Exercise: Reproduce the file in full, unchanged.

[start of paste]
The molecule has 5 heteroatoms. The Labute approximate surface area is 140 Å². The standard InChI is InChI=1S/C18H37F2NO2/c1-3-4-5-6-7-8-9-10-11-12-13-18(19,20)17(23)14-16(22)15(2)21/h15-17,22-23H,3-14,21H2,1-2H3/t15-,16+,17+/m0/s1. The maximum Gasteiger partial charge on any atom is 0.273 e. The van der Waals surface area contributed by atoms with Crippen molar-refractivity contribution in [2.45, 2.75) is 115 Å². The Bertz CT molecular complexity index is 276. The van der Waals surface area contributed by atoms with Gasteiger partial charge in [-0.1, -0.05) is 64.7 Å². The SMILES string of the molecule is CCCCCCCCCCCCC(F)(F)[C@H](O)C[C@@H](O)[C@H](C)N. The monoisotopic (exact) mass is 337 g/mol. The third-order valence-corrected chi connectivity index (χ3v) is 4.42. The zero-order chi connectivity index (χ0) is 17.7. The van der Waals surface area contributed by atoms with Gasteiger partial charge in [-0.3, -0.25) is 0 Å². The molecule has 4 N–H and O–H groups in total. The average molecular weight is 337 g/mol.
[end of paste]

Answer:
The molecule has 5 heteroatoms. The Labute approximate surface area is 140 Å². The standard InChI is InChI=1S/C18H37F2NO2/c1-3-4-5-6-7-8-9-10-11-12-13-18(19,20)17(23)14-16(22)15(2)21/h15-17,22-23H,3-14,21H2,1-2H3/t15-,16+,17+/m0/s1. The maximum Gasteiger partial charge on any atom is 0.273 e. The van der Waals surface area contributed by atoms with Crippen molar-refractivity contribution in [2.45, 2.75) is 115 Å². The Bertz CT molecular complexity index is 276. The van der Waals surface area contributed by atoms with Gasteiger partial charge in [-0.1, -0.05) is 64.7 Å². The SMILES string of the molecule is CCCCCCCCCCCCC(F)(F)[C@H](O)C[C@@H](O)[C@H](C)N. The monoisotopic (exact) mass is 337 g/mol. The third-order valence-corrected chi connectivity index (χ3v) is 4.42. The zero-order chi connectivity index (χ0) is 17.7. The van der Waals surface area contributed by atoms with Gasteiger partial charge in [-0.3, -0.25) is 0 Å². The molecule has 4 N–H and O–H groups in total. The average molecular weight is 337 g/mol.